Is it fair to question our innermost values as attached, more-so, to our potential achievements, than as related to our reveries of what once was, or what might have been? Or, are our values only connected to the places and things that hold the tabernacles of our heritage.

When the old church on the corner was demolished to make way for the new freeway lane expansion, did the bells of remembrance fall silent? With time, the passing of the couples, married within this place where memories were made, pass with them? What about the raucous bingo games that were held in the side-building, where the ladies from the Assistance League gathered and laughed and shared time? Are they gone into the mist of foggy memories mixed in the rubble of fill dirt that shores up the guardrails of the new onramp?

To look and see the things that defined our past, and find them solid, and stable, and real, is that how we know we, ourselves, are real, too? Do we need to know that we have a foundation in our core and past, to make us real? Do we need these hallmarks as reminders?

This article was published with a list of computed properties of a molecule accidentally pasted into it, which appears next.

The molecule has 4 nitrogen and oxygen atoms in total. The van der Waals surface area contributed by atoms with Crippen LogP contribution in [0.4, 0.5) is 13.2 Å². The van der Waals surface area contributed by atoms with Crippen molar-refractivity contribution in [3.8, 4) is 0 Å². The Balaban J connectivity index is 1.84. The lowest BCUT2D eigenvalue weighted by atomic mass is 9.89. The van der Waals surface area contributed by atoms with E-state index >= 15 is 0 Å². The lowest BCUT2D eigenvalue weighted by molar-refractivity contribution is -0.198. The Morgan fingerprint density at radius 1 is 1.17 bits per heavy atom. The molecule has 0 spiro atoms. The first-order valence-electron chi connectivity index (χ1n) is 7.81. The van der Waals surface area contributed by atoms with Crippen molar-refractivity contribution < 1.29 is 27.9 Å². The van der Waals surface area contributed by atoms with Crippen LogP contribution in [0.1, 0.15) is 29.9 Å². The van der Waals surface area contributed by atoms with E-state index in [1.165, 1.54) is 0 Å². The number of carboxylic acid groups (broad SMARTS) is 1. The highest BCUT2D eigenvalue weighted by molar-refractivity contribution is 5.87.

These thoughts fill a subtle, yet pivotal, idea that alludes to a psychological insight that has, perhaps, real-world repercussions in the way empathy is matched against apathy. That the security provided to our memories suggests we, ourselves, will be, assuredly, remembered. That, because we bring preservation and solidity to our past, we, as human beings, matter.

In an undeveloped, open, field in downtown Joshua Tree, between the buildings and pole line easements framing this vacant and, mostly, natural desert land, something rare and surprisingly ancient, can be found!

Smoke Trees! Hidden in plain sight and blended in obscurity from the average perceptive realization, there are the sole members of the small family of what some might call, otherwise, unremarkable, Smoke Trees; seven of them, in all.

Some are large and more mature looking than the others. Smaller ones seem to be potential recovery victims of previous earthmoving events. Some are new and fresh and speak the microclimate that exists in this unpretentious plot of land that, for some, is fodder for blacktop.

This brings to mind the ideas cited in earlier paragraphs. How do we assess these ancient living beings? Is it fair to think of them this way? Do they belong to us, humanity, or to the developer who owns the right to blade them into oblivion. Are these our past? Is the fact that so few are left in existence a reason for enhanced appreciation and rectitude in what happens to them?